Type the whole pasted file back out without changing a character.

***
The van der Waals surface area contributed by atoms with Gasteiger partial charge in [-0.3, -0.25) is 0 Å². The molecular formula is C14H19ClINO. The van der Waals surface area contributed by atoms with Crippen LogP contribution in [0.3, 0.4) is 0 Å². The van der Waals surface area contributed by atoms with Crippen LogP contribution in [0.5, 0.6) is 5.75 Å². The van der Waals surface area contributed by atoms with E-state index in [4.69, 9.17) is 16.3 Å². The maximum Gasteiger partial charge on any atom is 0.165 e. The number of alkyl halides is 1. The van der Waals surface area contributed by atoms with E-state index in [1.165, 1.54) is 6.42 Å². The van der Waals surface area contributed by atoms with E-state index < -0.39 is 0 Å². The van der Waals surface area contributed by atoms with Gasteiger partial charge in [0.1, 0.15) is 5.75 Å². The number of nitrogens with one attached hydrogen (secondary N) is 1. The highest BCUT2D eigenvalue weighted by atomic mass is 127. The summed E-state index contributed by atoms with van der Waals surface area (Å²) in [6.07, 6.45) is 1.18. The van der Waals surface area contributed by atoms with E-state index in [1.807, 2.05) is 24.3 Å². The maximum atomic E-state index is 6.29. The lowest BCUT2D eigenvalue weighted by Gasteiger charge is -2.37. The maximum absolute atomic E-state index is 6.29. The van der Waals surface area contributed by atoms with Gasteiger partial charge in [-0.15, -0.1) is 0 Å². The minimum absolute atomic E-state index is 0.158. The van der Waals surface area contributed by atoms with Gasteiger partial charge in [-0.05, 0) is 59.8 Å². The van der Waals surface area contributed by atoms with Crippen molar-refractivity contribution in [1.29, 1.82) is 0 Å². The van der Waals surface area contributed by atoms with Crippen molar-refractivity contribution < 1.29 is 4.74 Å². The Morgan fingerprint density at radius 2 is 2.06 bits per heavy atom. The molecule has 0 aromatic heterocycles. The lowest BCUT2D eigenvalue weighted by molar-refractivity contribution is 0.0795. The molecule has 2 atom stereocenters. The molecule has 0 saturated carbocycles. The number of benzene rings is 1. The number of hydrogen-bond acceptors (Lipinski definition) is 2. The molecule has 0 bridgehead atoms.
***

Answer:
The van der Waals surface area contributed by atoms with Gasteiger partial charge in [-0.3, -0.25) is 0 Å². The molecular formula is C14H19ClINO. The van der Waals surface area contributed by atoms with Crippen LogP contribution in [0.3, 0.4) is 0 Å². The van der Waals surface area contributed by atoms with Crippen LogP contribution in [0.5, 0.6) is 5.75 Å². The van der Waals surface area contributed by atoms with E-state index in [4.69, 9.17) is 16.3 Å². The maximum Gasteiger partial charge on any atom is 0.165 e. The number of alkyl halides is 1. The van der Waals surface area contributed by atoms with E-state index in [1.165, 1.54) is 6.42 Å². The van der Waals surface area contributed by atoms with E-state index < -0.39 is 0 Å². The van der Waals surface area contributed by atoms with Gasteiger partial charge in [0.1, 0.15) is 5.75 Å². The number of nitrogens with one attached hydrogen (secondary N) is 1. The highest BCUT2D eigenvalue weighted by atomic mass is 127. The summed E-state index contributed by atoms with van der Waals surface area (Å²) in [6.07, 6.45) is 1.18. The van der Waals surface area contributed by atoms with E-state index in [1.807, 2.05) is 24.3 Å². The maximum atomic E-state index is 6.29. The lowest BCUT2D eigenvalue weighted by Gasteiger charge is -2.37. The maximum absolute atomic E-state index is 6.29. The van der Waals surface area contributed by atoms with Gasteiger partial charge in [-0.15, -0.1) is 0 Å². The minimum absolute atomic E-state index is 0.158. The van der Waals surface area contributed by atoms with Gasteiger partial charge in [-0.05, 0) is 59.8 Å². The van der Waals surface area contributed by atoms with Crippen molar-refractivity contribution in [1.29, 1.82) is 0 Å². The van der Waals surface area contributed by atoms with Crippen molar-refractivity contribution < 1.29 is 4.74 Å². The Morgan fingerprint density at radius 2 is 2.06 bits per heavy atom. The molecule has 0 aromatic heterocycles. The lowest BCUT2D eigenvalue weighted by molar-refractivity contribution is 0.0795. The molecule has 2 atom stereocenters. The molecule has 0 saturated carbocycles. The number of benzene rings is 1. The number of hydrogen-bond acceptors (Lipinski definition) is 2. The molecule has 0 bridgehead atoms.